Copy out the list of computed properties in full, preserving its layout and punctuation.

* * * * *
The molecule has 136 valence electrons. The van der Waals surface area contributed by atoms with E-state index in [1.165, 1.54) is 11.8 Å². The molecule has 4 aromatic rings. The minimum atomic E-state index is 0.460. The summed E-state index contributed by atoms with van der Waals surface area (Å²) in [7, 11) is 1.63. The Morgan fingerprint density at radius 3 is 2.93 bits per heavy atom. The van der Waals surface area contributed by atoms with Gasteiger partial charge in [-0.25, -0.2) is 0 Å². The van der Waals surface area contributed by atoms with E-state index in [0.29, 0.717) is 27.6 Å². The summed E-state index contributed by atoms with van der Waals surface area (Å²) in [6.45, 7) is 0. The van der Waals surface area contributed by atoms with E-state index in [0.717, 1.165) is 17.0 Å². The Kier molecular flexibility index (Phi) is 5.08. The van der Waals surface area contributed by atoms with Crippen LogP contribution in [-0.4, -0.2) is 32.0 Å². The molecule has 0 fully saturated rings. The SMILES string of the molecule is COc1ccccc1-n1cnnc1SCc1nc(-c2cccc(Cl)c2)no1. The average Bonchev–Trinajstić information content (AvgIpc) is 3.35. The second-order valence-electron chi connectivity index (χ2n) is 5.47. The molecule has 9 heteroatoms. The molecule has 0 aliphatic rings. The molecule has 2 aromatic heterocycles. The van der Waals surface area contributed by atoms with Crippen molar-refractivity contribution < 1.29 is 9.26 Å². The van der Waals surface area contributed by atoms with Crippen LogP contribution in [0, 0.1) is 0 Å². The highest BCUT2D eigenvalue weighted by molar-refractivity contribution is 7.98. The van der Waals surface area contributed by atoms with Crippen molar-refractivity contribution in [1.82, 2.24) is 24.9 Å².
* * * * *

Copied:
The molecule has 136 valence electrons. The van der Waals surface area contributed by atoms with E-state index in [1.165, 1.54) is 11.8 Å². The molecule has 4 aromatic rings. The minimum atomic E-state index is 0.460. The summed E-state index contributed by atoms with van der Waals surface area (Å²) in [7, 11) is 1.63. The Morgan fingerprint density at radius 3 is 2.93 bits per heavy atom. The van der Waals surface area contributed by atoms with Gasteiger partial charge in [-0.25, -0.2) is 0 Å². The van der Waals surface area contributed by atoms with E-state index in [0.29, 0.717) is 27.6 Å². The summed E-state index contributed by atoms with van der Waals surface area (Å²) in [6.45, 7) is 0. The van der Waals surface area contributed by atoms with E-state index in [0.717, 1.165) is 17.0 Å². The Kier molecular flexibility index (Phi) is 5.08. The van der Waals surface area contributed by atoms with Crippen LogP contribution in [-0.4, -0.2) is 32.0 Å². The molecule has 0 fully saturated rings. The SMILES string of the molecule is COc1ccccc1-n1cnnc1SCc1nc(-c2cccc(Cl)c2)no1. The average Bonchev–Trinajstić information content (AvgIpc) is 3.35. The second-order valence-electron chi connectivity index (χ2n) is 5.47. The molecule has 9 heteroatoms. The molecule has 0 aliphatic rings. The molecule has 2 aromatic heterocycles. The van der Waals surface area contributed by atoms with Crippen molar-refractivity contribution < 1.29 is 9.26 Å². The van der Waals surface area contributed by atoms with Crippen LogP contribution in [0, 0.1) is 0 Å². The highest BCUT2D eigenvalue weighted by molar-refractivity contribution is 7.98. The van der Waals surface area contributed by atoms with Crippen molar-refractivity contribution in [1.82, 2.24) is 24.9 Å².